Albert Pujols: Los Angeles Angels 10 Years 250 Million Dollars, but Worth It?

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Albert Pujols: Los Angeles Angels 10 Years 250 Million Dollars, but Worth It?
Jamie Squire/Getty Images
Albert Pujols

The Los Angeles Angels reportedly just made Albert Pujols one of the richest men in the history of Major League Baseball.

If the $250 million figure over 10 years is accurate, Pujols will only be behind Alex Rodriguez's 10-year, $252 million contract and will be third in payroll for this upcoming season behind A-Rod ($32 million) and new teammate Vernon Wells ($26.1 million).

The shakeup of the Angels speak volumes of how important it is to get back to the World Series. The Angels finished the 2011 season 10 games behind the AL West-champion Texas Rangers, who are in talks with Prince Fielder.

There is absolutely no doubt that the Angels lacked the batting power to go with the great pitching. The Angels finished 21st in on-base percentage (.313) and 17th in total runs scored (667) in 2011. But was it necessary to sign Pujols to a contract worth $250 million per year?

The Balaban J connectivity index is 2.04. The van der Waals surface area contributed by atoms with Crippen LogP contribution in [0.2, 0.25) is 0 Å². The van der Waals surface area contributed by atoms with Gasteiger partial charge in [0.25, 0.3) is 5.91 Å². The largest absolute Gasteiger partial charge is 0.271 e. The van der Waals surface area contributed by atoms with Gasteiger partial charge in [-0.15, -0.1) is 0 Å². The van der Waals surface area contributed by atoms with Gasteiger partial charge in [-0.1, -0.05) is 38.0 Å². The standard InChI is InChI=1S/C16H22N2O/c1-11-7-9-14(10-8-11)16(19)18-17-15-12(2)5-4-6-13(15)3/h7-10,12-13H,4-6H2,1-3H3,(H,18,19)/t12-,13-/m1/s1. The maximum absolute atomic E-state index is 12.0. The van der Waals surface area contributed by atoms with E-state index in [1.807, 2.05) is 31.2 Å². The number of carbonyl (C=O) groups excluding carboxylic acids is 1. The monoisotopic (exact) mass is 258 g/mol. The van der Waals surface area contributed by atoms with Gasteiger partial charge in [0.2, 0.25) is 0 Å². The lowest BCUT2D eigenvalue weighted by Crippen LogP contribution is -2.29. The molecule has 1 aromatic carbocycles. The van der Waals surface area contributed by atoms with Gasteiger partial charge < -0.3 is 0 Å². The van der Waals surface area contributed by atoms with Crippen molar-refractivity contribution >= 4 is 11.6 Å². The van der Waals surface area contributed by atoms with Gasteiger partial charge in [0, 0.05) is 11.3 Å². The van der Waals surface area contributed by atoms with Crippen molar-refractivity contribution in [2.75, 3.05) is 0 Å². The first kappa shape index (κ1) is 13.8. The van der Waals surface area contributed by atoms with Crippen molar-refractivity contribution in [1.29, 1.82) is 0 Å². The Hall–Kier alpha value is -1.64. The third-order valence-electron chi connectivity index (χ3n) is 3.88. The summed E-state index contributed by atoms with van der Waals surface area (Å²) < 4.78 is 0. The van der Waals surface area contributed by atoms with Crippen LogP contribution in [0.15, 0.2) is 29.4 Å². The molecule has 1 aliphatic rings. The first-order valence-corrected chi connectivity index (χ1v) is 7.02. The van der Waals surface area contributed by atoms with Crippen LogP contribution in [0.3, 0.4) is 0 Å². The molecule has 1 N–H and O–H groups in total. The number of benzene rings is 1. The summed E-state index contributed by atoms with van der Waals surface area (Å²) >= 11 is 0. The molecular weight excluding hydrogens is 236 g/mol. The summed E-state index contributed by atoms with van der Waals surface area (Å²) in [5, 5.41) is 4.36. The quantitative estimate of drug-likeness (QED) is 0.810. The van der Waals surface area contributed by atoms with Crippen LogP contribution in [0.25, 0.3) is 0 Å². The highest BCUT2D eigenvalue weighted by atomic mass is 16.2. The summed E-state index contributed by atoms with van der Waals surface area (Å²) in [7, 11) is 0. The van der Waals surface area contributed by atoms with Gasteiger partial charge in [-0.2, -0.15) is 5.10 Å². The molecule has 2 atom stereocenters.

The answer is yes.

But over a 10-year period?

No.

The short term, the next four years, should bring at least one World Series back to Los Angeles, but let's compare A.P. to A-Rod.

At 36, A-Rod finished the 2011 with only 16 home runs, THREE after the All-Star break. Injuries plagued the majority of his season, and Pujols' injury history, especially his back, is a huge concern to his career moving forward. Pujols has managed to play in at least 143 games each season since he hit the majors, but how long can that continue?

The upside of this contract was Pujols' performance in the World Series. Pujols battled back from his ailments to finish admirably in the Fall Classic, hitting three home runs in Game 3 alone to tie Babe Ruth and Reggie Jackson. He posted a .424 on-base percentage in the series.

You can't doubt his talent. But you have to question a significantly long contract for a man who was undoubtedly affected by injury for the majority of the season. Perhaps if it was any other pain, besides the knee, this wouldn't be such a big deal, but anyone with back pain knows that it is lingering problem that requires time off to heal. Maybe this isn't going to be too difficult because he will be in American League and thus more than able to become a designated hitter at times or for the latter part of his career.

Any way you see it, though, the Angels will have to pray that their investment stays healthy until his 42nd birthday.

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